Hello,
I have a question about which evapotranspiration layer I should use in the Water Yield model.
I’m working on a study that projects future land use in the future. Since evapotranspiration (ET) is directly related to temperature, I’d prefer to create my own layers to account for the effects of climate change.
To do so, I’m using the equation provided by the InVEST manual: REFERENCE ET: ET0=0.0013×0.408×RA×(Tav+17)×(TD−0.0123P)^0.76

The problem is that when I compare values yielded by this equation (e.g. 40mm per year - REFERENCE ET) to values from the literature (e.g. 1,300mm per year - WorldClim: POTENTIAL ET) they have different magnitude. The manual says the potential ET “…may be used for reference ET”. However, these two layers yield completely different results. Hardly comparable. I believe the potential ET layer yields a more realistic output, even though the input data for this model should be the reference ET.
The study area is in the northern portion of Georgia, USA. Which value of ET you believe is more realistic?
Please, see both water yield outputs below (All other parameters constant, except by ET).

It looks like you’re using the Modified Hargreaves method for calculating Reference ET, which I often use, so a few things come to mind. This equation is used to calculate a value for each month of the year, then the monthly values must be added together to get the annual value used in the model. Is the 40mm you mention the total over all 12 months?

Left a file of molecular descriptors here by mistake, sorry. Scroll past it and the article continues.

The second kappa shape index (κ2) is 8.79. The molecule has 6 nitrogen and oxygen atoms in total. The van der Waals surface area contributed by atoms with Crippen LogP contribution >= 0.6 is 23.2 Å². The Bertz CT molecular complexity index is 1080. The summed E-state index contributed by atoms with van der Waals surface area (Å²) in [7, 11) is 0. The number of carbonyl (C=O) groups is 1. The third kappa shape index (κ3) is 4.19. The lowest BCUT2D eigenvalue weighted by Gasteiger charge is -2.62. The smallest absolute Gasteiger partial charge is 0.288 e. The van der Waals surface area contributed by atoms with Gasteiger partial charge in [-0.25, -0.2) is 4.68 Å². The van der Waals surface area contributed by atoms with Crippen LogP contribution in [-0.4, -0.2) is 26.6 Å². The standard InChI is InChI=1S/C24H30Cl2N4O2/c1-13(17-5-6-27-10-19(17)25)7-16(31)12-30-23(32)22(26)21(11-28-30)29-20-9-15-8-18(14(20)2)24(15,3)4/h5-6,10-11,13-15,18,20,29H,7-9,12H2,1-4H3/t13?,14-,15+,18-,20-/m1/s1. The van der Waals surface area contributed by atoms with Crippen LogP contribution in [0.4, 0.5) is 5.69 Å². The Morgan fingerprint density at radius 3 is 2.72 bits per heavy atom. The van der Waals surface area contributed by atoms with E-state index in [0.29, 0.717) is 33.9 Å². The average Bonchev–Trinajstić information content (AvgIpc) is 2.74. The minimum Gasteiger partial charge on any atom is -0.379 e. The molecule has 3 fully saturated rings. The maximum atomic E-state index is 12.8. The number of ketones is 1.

Also be sure to verify the units for temperature and precipitation that go into the ET equation. I’ve been caught off guard when it turned out that my precip units were in cm, or temperature values were (real values * 10).

As I am encountering the same issue with calculating Et0 using ET0=0.0013×0.408×RA×(Tav+17)×(TD−0.0123P)^0.76–my result are considerably less than the real values–I was wondering if you could manage to find the problem.

Hi to everyone. I am wondering about these issues as well. I am currently using the Sun radiation tool in ArcGis to calculate RA, which provides rediation results in a monthly basis. Should I divide the RAD value thus obtained by the number of days in the month to apply it in the Hargreaves equation correctly? Or just keep it as it is if I want to have the ETo monthly value?

I’m not personally familiar with the ArcGIS Sun Radiation tool, but I think as long as you can convert the units of the tool’s output raster to the units needed by the Modified Hargreaves equation, then you should be fine. According to the InVEST User’s Guide, the RA parameter should be in megajoules per square meter per day of extraterrestrial radiation. Reference evapotranspiration is discussed here in the InVEST user’s guide, for your reference.